You have four.
Well, you know what I mean.
- Ah, Dr. Crane.
- Oh.
I'm so sorry we couldn't get you
your own office.
Oh. No, no, I wouldn't have it
any other way.
But if one should
open up, just let me know.
Oh. Well, if you need some more space,
- I'm sure we could move Alan.
- Mm.
Maybe into an unused cadaver
drawer at the medical school.
Yes, you can put me in the drawer
right next to your love life.
When's the last time
you had a woman on your arm
who wasn't placing
a blood pressure cuff around it?
Dr. Crane, we are very eager
to get the word out
about our exciting newfaculty.
Any chance you have some time
for a short interview with
The Boston Globethis evening?
The limelight.
I thought I'd be able to leave
her hungry glow behind me
in Chicago.
"I would give all my fame
for a pot of ale
and safety."
Gotcha. Well, if you're not into it,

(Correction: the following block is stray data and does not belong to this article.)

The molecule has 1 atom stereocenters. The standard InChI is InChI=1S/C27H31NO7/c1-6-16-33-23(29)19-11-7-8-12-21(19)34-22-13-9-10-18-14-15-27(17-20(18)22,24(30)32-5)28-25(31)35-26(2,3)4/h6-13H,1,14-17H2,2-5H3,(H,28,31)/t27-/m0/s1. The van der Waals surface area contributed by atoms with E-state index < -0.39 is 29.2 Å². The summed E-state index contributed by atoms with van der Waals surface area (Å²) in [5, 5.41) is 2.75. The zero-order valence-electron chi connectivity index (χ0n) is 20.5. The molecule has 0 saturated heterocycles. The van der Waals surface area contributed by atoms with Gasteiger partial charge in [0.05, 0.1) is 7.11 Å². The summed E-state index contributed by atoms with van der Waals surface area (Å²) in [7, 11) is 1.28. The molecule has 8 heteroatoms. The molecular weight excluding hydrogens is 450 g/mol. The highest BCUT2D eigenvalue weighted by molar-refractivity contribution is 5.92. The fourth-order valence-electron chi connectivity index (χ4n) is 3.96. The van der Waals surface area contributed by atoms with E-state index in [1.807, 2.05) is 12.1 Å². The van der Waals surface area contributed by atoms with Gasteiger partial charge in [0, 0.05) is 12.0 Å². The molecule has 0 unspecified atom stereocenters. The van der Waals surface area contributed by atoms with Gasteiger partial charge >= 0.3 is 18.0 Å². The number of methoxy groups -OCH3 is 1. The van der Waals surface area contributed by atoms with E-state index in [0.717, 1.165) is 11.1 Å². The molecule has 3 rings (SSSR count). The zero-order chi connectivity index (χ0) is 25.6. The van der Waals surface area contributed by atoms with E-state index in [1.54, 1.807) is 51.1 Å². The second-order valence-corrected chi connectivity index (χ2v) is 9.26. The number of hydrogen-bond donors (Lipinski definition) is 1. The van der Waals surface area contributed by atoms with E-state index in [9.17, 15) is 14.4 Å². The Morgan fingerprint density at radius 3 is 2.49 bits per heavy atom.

I'll just call The Boston Globe and
Oh, no, no, no, no, no, no.
I mean, this is my cross to bear.
I mean, my desire for privacy
should be none of your concern.
Eh. Professor Huntview's
also a very big get.
I said I'd do it.
Anything to help put Harvard on the map.
I've been waiting all day for you.
Oh, my God.
I can't pretend anymore.
I-I just need one thing from you.
I'm desperate.
No amount of desperation
will make this okay.
I have to go inside.
Smells great in here.
Oh, I made dinner.
Here, have a drink.
Thank you.
- You bought a dining table?
- Yeah.
Well, you said you wanted
my help picking one out.
- Yes, but
- And you also said
that if I found something that
didn't clearly go in my bedroom,
you would welcome it.
I did, in fact, say that.
It appears to have an electrical cord.
Plug it in.
It's an air hockey table!
By your logic, you think it
doubles as a dining room table.
Oh, yeah. Sure. It's space-saving.
I mean, we need an air hockey table.
And we also need a dining table.
So, you know, two for one.
Don't you love the colors?
Which ones?
It appears to have all of them.
Oh! Dad.
Use a puck.
Pass the salt, please.